Places to Spot Snow Geese and Hawks This Fall | Kids VT | Seven Days | Vermont's Independent Voice

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Places to Spot Snow Geese and Hawks This Fall 

Published October 6, 2020 at 10:00 a.m.

click to enlarge Snow geese - MIRAGE3 | DREAMSTIME.COM

This summer my family went on a mid-week camping trip at one of Vermont's state parks. We had a great time, but when we emerged from the wilds on a Friday afternoon, we found ourselves packing up our car in an extremely crowded parking lot. As we traipsed back and forth with stray pieces of gear, we interacted with more people than we had since March, and I discovered that my tolerance for crowds, never high to begin with, had decreased.

As the nights get nippy and the leaves start to change, I'm strategizing about how to get outside without encountering hordes of fellow leaf peepers. My current plans for this fall center around some of Vermont's more dramatic seasonal bird migration events.

On one of my first ornithology field trips in college, we went to the New Jersey shore on a raw, rainy day and looked out at hundreds of black dots bobbing in the gray ocean. The highlight for me was when we saw a larger black dot, which we thought at first might be a seal, but eventually decided was some kind of inanimate object — maybe a bag of garbage.

With that underwhelming experience in mind, I wanted to make sure that I create strong, positive memories around bird-watching for my family. So I spoke with Bridget Butler, also known as the Bird Diva, to get some tips on setting my family up for a successful birding event.

She approved of my idea for putting ourselves in the path of large migrating birds and gave me some hot tips for where to find hawks and snow geese (see below). But she also said this: "It's not that you have to go on a birding trip; it's being in the moment to react to what you're seeing."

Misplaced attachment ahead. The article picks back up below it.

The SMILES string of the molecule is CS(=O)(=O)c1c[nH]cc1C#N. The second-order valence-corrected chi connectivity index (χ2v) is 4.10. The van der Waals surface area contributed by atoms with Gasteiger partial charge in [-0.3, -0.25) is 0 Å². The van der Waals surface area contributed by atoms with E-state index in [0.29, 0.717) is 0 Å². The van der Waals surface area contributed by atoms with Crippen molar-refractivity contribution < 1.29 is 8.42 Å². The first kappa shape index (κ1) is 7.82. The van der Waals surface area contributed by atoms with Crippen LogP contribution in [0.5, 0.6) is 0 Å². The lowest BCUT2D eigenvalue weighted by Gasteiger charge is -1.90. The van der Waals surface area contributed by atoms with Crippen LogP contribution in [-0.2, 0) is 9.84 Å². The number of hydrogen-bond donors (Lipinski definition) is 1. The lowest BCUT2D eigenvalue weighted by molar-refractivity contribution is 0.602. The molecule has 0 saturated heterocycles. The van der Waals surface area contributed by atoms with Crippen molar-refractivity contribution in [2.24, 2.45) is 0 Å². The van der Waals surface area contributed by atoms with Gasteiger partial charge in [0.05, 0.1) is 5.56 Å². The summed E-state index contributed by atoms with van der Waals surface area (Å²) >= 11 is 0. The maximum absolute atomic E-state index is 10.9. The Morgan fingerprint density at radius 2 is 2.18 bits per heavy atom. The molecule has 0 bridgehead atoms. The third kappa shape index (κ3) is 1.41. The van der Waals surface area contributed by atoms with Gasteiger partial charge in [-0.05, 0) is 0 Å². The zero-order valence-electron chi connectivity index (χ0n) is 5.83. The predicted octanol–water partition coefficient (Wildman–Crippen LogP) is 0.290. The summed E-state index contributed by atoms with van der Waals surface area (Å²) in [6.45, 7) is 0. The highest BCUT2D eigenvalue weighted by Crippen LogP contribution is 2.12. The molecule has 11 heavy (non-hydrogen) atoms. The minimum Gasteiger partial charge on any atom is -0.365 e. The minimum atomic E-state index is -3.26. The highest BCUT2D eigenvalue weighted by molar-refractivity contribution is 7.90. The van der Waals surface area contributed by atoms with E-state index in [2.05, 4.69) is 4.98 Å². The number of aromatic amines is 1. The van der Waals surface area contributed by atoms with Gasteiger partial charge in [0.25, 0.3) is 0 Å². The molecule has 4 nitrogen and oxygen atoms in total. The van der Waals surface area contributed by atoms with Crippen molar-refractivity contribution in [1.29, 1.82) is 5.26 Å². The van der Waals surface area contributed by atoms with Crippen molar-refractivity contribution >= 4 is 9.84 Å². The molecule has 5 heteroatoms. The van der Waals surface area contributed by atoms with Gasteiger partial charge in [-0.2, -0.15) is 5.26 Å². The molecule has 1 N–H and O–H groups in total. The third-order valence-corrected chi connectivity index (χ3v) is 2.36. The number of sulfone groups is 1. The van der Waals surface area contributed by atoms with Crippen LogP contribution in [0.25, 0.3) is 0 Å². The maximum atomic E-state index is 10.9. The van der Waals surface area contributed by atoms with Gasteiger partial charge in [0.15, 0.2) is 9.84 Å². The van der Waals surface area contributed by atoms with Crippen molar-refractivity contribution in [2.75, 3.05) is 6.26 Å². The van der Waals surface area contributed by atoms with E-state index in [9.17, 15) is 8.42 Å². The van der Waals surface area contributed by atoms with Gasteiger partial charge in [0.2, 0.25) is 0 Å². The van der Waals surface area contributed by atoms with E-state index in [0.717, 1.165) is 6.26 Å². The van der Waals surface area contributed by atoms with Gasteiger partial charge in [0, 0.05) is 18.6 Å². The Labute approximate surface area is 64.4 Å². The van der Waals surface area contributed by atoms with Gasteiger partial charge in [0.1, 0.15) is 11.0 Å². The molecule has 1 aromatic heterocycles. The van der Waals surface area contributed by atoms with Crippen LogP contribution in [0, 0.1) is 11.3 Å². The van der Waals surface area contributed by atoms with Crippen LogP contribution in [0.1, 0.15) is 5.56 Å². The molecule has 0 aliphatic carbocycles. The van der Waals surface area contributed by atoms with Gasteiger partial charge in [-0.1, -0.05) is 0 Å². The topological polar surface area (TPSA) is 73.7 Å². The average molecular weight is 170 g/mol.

For example, Butler said, if you go to the beach where you went swimming in the summer, you can stop and notice who is swimming there in the fall. For another close-to-home option, she recommended Project FeederWatch, a citizen science project that starts in November and costs $18 to join. If you register, you'll get detailed but simple instructions and a kit that includes posters of common birds. I just signed up my family. Even if my middle-schooler doesn't get excited about it, it feels good that we'll be able to be a part of something and contribute data to this project.

If you do go out in search of fall migrants, Butler has a few tips. First, she recommends finding a good podcast for the car ride and packing a ton of snacks.

Next, for hawk-watching, warm, sunny days near mountains are best. That's because migrating is exhausting, so hawks take advantage of warm air that builds during a sunny, fall day. As the air pushes up against a mountain, birds can ride the rising air up until they hit the "sweet spot" where they can soar. She advises keeping an eye out for a very cool phenomenon called kettling, which she described like this: "Once one bird finds the rising air, it will start riding it up, and others will notice and join, until you can see lots of birds spiraling up and then shooting off."